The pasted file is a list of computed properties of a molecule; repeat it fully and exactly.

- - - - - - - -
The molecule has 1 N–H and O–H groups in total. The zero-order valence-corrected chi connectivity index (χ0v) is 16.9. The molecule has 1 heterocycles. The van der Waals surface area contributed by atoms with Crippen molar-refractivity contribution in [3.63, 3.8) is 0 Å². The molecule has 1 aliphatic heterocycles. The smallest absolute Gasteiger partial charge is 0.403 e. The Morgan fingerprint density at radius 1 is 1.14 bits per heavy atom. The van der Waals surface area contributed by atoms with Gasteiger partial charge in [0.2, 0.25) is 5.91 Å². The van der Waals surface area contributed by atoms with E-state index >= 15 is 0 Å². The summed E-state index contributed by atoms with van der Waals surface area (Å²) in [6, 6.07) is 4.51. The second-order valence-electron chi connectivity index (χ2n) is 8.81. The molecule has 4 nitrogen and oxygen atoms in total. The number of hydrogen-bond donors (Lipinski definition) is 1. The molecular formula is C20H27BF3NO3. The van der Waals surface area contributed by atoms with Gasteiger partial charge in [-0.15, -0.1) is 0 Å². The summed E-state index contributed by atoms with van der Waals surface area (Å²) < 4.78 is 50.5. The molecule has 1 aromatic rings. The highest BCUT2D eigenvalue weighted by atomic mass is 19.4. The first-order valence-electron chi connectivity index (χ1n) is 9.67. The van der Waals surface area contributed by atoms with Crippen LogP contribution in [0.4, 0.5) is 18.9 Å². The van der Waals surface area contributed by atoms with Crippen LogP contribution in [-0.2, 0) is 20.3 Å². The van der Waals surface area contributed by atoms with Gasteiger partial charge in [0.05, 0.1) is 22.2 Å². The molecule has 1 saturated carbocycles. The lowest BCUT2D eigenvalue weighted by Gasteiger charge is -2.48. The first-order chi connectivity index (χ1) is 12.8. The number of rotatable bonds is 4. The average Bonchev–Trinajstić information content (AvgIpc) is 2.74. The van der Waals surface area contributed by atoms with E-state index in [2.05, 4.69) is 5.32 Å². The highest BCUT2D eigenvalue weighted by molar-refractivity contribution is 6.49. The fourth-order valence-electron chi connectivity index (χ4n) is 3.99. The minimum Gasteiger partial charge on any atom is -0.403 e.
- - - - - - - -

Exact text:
The molecule has 1 N–H and O–H groups in total. The zero-order valence-corrected chi connectivity index (χ0v) is 16.9. The molecule has 1 heterocycles. The van der Waals surface area contributed by atoms with Crippen molar-refractivity contribution in [3.63, 3.8) is 0 Å². The molecule has 1 aliphatic heterocycles. The smallest absolute Gasteiger partial charge is 0.403 e. The Morgan fingerprint density at radius 1 is 1.14 bits per heavy atom. The van der Waals surface area contributed by atoms with Gasteiger partial charge in [0.2, 0.25) is 5.91 Å². The van der Waals surface area contributed by atoms with E-state index >= 15 is 0 Å². The summed E-state index contributed by atoms with van der Waals surface area (Å²) in [6, 6.07) is 4.51. The second-order valence-electron chi connectivity index (χ2n) is 8.81. The molecule has 4 nitrogen and oxygen atoms in total. The number of hydrogen-bond donors (Lipinski definition) is 1. The molecular formula is C20H27BF3NO3. The van der Waals surface area contributed by atoms with Gasteiger partial charge in [-0.15, -0.1) is 0 Å². The summed E-state index contributed by atoms with van der Waals surface area (Å²) < 4.78 is 50.5. The molecule has 1 aromatic rings. The highest BCUT2D eigenvalue weighted by atomic mass is 19.4. The first-order valence-electron chi connectivity index (χ1n) is 9.67. The van der Waals surface area contributed by atoms with Crippen LogP contribution in [0.4, 0.5) is 18.9 Å². The van der Waals surface area contributed by atoms with Crippen LogP contribution in [-0.2, 0) is 20.3 Å². The van der Waals surface area contributed by atoms with Gasteiger partial charge in [0.05, 0.1) is 22.2 Å². The molecule has 1 saturated carbocycles. The lowest BCUT2D eigenvalue weighted by Gasteiger charge is -2.48. The first-order chi connectivity index (χ1) is 12.8. The number of rotatable bonds is 4. The average Bonchev–Trinajstić information content (AvgIpc) is 2.74. The van der Waals surface area contributed by atoms with E-state index in [2.05, 4.69) is 5.32 Å². The highest BCUT2D eigenvalue weighted by molar-refractivity contribution is 6.49. The fourth-order valence-electron chi connectivity index (χ4n) is 3.99. The minimum Gasteiger partial charge on any atom is -0.403 e.